Over the last couple of weeks, I’ve been tasked with building and configuring countless virtual machines and coding environments for a couple of different projects we have right now.
It has been a great opportunity to get some sysadmin experience on my hands, but also to have an understanding of what tools and configurations I need to work on bare-bones Linux environments.
I love Vim and I work with it every day, but in this case I was installing vanilla Vim on these machines and using them to configure machines and do some actual coding on them. That gave me the idea for this article.
What configurations do I really need when using Vim?
On a daily basis, I use my carefully crafted
.vimrc file. This file has everything I think I need to perform my work competently and is in constant flux. Always evolving to a better version of itself.
When installing Vim on a new machine, where I only need to perform some very light work, it didn’t make sense to get all my configurations. Doing that would be overkill. But there are a couple of configurations that not only made sense, but they also made my life easier and my experience better.
So without any further ado, I present to you
My minimal .vimrc configurations
let g:netrw_liststyle = 3
First thing first, no
set nocompatible. I use actually use this line on my bigger configuration file and I mention it in my book, but reality
compatible is redundant if Vim finds a vimrc or gvmrc file
compatible is turned off automatically.
The next two lines
I use mainly for code.
syntax enable switches on syntax highlighting. Keywords in different programming languages will appear in different colors, making the code more readable. And
set tabstop=2 will make tabs be 2 spaces wide. This number may vary and I may change it in real time to 4 depending on what programming language I’m working with. Tabs and spaces might be a little bit difficult to configure in Vim and because of that I should be using the bigger, much more complicated version of this line
set tabstop=2 expandtab shiftwidth=2 smarttab.
set number is a no brainer, and a really useful tool to have. It simply shows the line numbers in the left. This way I can always easily know in which line I am and if I need to jump to a line using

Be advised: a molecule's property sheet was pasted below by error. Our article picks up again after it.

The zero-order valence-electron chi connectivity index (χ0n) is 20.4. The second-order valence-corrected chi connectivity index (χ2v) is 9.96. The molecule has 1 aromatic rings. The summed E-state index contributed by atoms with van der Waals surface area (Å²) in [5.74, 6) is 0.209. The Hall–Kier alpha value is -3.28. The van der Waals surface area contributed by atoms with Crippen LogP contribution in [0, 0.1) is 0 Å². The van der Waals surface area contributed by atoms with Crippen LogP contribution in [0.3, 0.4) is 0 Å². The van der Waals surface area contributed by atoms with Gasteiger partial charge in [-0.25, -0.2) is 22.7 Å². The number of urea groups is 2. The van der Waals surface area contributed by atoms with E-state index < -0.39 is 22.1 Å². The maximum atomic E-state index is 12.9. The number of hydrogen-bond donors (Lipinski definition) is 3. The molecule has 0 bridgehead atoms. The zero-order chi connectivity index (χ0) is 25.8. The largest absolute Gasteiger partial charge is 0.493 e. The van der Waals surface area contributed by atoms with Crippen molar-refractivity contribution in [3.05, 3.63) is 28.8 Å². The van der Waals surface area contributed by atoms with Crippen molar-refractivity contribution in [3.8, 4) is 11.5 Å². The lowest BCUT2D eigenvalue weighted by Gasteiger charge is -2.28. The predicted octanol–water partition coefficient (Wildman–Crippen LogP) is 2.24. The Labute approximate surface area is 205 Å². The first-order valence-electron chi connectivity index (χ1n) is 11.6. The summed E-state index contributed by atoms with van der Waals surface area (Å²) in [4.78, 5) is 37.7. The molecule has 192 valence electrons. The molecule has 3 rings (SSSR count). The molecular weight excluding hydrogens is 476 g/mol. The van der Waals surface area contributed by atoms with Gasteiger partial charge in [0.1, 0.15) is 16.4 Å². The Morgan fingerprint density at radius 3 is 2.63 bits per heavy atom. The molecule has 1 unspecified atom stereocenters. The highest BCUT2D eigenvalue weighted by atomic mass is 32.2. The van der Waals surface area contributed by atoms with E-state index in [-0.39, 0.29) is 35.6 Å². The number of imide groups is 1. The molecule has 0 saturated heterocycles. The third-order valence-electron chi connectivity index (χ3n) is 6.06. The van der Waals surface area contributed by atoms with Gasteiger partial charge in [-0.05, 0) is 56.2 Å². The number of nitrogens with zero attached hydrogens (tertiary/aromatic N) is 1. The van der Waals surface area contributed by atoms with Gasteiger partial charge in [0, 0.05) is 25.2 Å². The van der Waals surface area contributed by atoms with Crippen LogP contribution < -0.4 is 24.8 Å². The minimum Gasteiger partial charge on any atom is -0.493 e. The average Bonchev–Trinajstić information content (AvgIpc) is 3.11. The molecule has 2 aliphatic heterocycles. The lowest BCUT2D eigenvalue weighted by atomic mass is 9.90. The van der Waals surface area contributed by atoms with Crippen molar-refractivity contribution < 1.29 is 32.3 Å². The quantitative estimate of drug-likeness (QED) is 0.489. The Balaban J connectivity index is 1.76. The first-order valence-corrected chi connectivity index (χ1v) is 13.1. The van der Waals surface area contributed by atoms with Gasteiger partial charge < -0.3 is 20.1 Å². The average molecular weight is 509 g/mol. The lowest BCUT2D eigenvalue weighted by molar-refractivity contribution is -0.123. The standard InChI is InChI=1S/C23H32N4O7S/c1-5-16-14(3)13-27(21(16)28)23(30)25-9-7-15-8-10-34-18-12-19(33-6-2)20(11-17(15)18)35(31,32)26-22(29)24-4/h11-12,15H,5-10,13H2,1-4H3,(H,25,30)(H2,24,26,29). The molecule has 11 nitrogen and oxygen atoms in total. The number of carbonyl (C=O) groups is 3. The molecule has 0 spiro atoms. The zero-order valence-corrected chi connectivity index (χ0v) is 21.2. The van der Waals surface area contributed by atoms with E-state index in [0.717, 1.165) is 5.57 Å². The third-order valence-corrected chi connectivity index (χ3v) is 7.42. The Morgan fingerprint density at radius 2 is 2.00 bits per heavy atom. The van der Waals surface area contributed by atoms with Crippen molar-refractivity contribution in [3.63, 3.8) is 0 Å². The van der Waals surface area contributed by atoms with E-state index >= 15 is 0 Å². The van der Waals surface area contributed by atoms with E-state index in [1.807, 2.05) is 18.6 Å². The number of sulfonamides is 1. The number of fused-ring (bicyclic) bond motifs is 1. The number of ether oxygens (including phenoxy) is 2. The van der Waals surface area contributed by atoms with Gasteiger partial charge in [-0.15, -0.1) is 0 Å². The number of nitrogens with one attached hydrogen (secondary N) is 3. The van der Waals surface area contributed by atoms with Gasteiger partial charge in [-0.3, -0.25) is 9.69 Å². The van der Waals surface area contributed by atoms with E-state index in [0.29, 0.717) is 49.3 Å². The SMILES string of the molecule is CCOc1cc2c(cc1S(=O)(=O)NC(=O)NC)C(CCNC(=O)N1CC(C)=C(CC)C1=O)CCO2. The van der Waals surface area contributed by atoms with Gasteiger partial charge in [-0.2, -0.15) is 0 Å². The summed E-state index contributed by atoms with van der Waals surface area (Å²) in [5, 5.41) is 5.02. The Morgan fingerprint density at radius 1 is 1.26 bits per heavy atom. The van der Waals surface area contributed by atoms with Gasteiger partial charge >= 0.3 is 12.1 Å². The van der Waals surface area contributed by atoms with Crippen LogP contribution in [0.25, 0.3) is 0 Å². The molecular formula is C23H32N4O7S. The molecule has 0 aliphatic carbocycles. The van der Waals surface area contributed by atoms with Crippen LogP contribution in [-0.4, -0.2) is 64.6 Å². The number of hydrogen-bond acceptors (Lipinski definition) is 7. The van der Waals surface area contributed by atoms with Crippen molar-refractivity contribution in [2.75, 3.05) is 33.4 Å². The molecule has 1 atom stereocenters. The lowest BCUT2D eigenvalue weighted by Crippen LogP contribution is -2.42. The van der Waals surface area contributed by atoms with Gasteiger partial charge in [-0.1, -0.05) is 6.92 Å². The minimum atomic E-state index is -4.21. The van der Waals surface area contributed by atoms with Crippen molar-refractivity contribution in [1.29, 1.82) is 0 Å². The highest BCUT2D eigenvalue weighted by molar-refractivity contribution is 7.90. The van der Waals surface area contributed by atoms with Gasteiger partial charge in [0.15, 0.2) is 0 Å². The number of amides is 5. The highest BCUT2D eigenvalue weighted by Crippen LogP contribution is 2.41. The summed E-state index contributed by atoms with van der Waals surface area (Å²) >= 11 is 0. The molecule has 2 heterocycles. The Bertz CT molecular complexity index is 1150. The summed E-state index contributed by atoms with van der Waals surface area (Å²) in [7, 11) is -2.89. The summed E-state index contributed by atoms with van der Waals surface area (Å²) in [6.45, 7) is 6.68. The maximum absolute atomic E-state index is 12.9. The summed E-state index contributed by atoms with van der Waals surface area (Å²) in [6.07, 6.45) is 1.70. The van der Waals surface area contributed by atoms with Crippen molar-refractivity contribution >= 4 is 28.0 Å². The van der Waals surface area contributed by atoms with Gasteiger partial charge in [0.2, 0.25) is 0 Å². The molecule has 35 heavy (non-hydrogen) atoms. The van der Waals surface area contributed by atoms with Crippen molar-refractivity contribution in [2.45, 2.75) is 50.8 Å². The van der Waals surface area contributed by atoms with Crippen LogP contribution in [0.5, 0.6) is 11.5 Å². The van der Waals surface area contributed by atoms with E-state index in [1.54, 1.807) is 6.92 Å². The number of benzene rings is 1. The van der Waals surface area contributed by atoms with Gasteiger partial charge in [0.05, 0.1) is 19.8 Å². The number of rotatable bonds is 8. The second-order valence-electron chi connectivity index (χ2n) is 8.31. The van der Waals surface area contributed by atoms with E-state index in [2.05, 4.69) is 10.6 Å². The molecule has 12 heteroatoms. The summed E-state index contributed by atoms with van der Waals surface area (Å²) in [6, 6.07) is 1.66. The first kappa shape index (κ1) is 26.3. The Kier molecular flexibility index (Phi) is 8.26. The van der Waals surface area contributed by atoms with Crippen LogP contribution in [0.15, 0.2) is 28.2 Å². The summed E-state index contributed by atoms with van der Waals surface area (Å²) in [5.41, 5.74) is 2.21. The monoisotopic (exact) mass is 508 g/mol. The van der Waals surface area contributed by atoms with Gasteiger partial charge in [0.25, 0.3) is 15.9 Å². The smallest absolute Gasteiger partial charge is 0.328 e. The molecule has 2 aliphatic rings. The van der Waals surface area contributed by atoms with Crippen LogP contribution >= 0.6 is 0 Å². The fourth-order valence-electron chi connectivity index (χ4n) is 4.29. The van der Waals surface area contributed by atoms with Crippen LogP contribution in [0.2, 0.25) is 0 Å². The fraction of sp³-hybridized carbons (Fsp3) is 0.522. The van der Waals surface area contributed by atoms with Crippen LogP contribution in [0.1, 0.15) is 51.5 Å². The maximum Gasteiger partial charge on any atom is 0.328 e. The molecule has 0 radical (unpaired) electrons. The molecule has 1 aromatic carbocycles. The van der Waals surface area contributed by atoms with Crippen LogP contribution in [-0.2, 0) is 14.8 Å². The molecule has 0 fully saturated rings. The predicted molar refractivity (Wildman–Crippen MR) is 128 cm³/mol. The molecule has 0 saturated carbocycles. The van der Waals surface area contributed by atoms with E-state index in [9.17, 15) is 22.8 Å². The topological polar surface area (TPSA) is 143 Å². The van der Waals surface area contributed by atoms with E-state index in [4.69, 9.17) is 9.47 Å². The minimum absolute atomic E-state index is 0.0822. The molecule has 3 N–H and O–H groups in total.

7G I always know the line number to jump to.
set hlsearch and
set incsearch are not what I call essentials, but they are nice to have. Configuration files sometimes are big and having both incremental search and search highlighting make it much easier to search for particular text bits.
The last line
let g:netrw_liststyle = 3 is also a nice to have. Since having a file explorer can be a lot of times a life saver I sometimes use
netrw is a file explorer plugin that comes bundled with Vim. So no need to install. What that line does is switching from the default folder view to a tree view. Having a tree view can give a much more detailed view of the project and that’s why I like to use.
Some people like to take out the netrw banner (with the
let g:netrw_banner = 0 option) but I kind of like it and used the tips on it more than once.
As you can see I also like to use tabs on Vim. I think tabs, together with netrw and the rest of the configurations above are more than enough to perform most tasks I need to perform. Let’s call it my desert island setup!
The best thing about this setup is that it is small enough that if I need to use a machine in one shot I don’t even need to create a .vimrc file, I just set them for that particular session. They are easy enough to remember!
When I actually want to use a machine more than once than I usually just set these rules when provisioning them. This is how I’ve been doing on vagrant:
if [ ! -f ~vagrant/.vimrc ]; then
chown vagrant.vagrant ~vagrant/.vimrc
value=$(grep -c "set tabstop=2" ~vagrant/.vimrc)
if [ $value -eq 0 ]; then
echo 'set tabstop=2' >> ~vagrant/.vimrc
echo 'set number' >> ~vagrant/.vimrc
echo 'set hlsearch' >> ~vagrant/.vimrc
echo 'set incsearch' >> ~vagrant/.vimrc
echo 'let g:netrw_liststyle = 3' >> ~vagrant/.vimrc
echo 'syntax enable' >> ~vagrant/.vimrc
As programmers, using the right tools for the job is essential. But sometimes we might need to improvise, and that’s where having some knowledge of older tools and the ability to adapt can shine.
I’ll still use my main configuration file on a daily basis but I will not hesitate to change into minimal mode if I need to, it’s all a matter of adaptability, and as a programmer, we all need a bit of it.